continued
 

M E Wolf

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#28
The hardest piece of rations we were subjected to was a kind of meat called Nassau bacon (Nausea would have been better). It came through the blockade, and we believed it was made from the hog of the tropics and cured in the brine of the ocean. More likely it was discarded ship's pork or "salt junk;" some called it salt horse. It was of a peculiar scaly color, spotted like a half-well case of smallpox, full of a rancid odor and utterly devoid of grease. If hung up it would double its length. It could not be eaten raw and imparted a stinking smell when boiled. It had one redeeming quality--elasticity. You could put a piece in your mouth and chew it for a long time, and the longer you chewed the bigger it got. Then, by a desperate effort, you would gulp it down, "out of sight, out of mind."

We ransacked old fields for beans that had fallen out of the pods in harvesting, and frequently, after a hard shower, a good mess could be gathered. Pokeweed was used as "greens;" in fact, anything green and palatable was eagerly sought for.

In the summer of 1864 our division took position in the trenches at Petersburg near the lead works. The 49th Virginia Regiment of Mahone's Brigade (our division) was made up in the city. In a few days thereafter we were agreeably surprised by receiving a large lot of vegetables, compliments of the 49th Virginia to our brigade. It was a hearty token of soldierly regard to an "orphan brigade" from a remote Gulf State, cut off from home and supplies, and was greatly appreciated by all. If we camped near a barn woe be to the contents, if edible, for an entrance would be found somehow. Soap, even, became a luxury, and was hard to get, except when in proximity to the Federal lines, where we could readily exchange for it tobacco, which was issued as rations to us. Our blacking, if we fancied it, we would make out of powdered charcoal, and set it with molasses. It answered well enough in dry weather, but drew myriads of flies to our feet. We made a march in February, 1865, down the Meherrin river, in North Carolina, to head off a raid. Returning to camp, with a comrade, we struck through the country to "pick up something."

Passing through a farmyard we saw a large pot full of boiled turnips, corn and shucks for cattle and hog feed. While it did not look so tempting, it smelled appetizing. Yielding to our appetites, we dipped in our tin cups and drew up some of the mess. The soft corn was real good, and, stripping the turnips of the peel, we found a savory meal indeed. Filling our empty haversacks with the soft-boiled corn, we soon overtook our messmates and divided our find. Next day we crossed a turnip patch concealed in the woods. I went into the patch and pulled up a liberal supply. My companion had sought the house, and the owner gave him a peck of cowpeas. Here was a feast, and nine miles from camp, the ground partly covered with sleet and snow, and the streams frozen over. Nothing daunted, we spread a blanket on the ground and made a long row of turnips, three high, on it, wrapping carefully the blanket around the pile. Pinning it securely with skewers of wood we then gave the whole a twist, tied the ends, then swung it to one of our rifles and started for camp, determined to "do or die." This load consisted of 124 turnips, two rifles and accoutrements, ammunition, two knapsacks, one peck of peas, one ax, two haversacks, etc.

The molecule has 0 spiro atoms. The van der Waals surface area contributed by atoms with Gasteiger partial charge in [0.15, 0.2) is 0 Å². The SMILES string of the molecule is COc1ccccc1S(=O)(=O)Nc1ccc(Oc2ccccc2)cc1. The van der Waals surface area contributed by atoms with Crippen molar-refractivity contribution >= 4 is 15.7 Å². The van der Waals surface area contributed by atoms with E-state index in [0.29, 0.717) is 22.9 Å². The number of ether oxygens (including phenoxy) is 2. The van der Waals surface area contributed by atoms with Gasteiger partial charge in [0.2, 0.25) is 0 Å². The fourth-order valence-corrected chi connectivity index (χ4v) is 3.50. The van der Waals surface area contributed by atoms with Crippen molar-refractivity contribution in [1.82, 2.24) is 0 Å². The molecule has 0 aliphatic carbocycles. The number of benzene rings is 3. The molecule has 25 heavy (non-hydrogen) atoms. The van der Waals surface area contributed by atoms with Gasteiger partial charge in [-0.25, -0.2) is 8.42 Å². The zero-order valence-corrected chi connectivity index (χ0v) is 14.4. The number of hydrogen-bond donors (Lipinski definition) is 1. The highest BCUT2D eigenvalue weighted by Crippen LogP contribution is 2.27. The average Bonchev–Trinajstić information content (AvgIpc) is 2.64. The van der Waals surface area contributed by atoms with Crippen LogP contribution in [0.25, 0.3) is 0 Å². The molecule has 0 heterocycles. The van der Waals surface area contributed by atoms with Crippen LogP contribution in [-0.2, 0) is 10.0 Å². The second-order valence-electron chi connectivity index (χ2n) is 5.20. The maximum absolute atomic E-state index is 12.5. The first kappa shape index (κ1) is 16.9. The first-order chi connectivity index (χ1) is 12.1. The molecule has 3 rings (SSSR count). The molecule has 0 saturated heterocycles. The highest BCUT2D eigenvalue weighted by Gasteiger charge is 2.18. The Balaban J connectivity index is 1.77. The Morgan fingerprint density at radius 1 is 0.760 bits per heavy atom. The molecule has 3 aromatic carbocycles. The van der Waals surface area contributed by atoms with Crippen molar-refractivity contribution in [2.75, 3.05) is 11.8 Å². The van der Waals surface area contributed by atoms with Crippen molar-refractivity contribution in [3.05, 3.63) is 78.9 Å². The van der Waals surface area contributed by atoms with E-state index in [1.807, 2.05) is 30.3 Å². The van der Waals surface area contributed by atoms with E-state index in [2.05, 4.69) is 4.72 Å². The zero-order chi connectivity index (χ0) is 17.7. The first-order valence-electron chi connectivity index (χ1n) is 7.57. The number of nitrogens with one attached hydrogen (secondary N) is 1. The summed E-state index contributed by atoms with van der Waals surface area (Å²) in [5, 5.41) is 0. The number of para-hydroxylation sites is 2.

About 3 P. M. it suddenly dawned upon my comrade that he was that day in charge of the company's ax, and its delay or absence involved a serious punishment. Finally he took the peas, ax and both knapsacks and set off for the probable camp. The turnips were a load in themselves, and I soon found it becoming a burden. One of my shoes rubbed my heel sore. I cut a hole in it, and that made it worse. I finally cut the whole heel out, and then it wouldn't stay on; so, pulling it off, I trudged along in wet and cold, and was soon overcome with a chill. I lay down by the lonely roadside to await recovery. About sundown the largest drove of wild turkeys I ever saw flew by and alighted on the pines overhead. I sprang to my feet and tried my best to shoot one, but failed. The exercise restored my circulation, and I again plodded on to camp, which I reached about 9 o'clock, and, under cover of a good fire, I slept the sleep of the just. My comrade, for getting into camp late, was put back in the ranks, and I still had my load to carry or give it up. Wearily I went on, and about three miles from winter quarters our regimental surgeon, in his ambulance, overtook me. I never saw a more surprised man in my life, and his exclamation, "What in the world have you got there, Frank?" rang out with a laugh. I told him all about it, and he kindly let me put the turnips in his ambulance and delivered them to my messmates in camp, and for a long time we feasted on roasted turnips.

I cite this to show the endurance of a boy soldier, half-starved, barefooted and sick, yet swinging like grim death to a load ample for a horse. I have seen men frequently eat one day's rations at once, saying "one good bite is better than two or three pinched ones."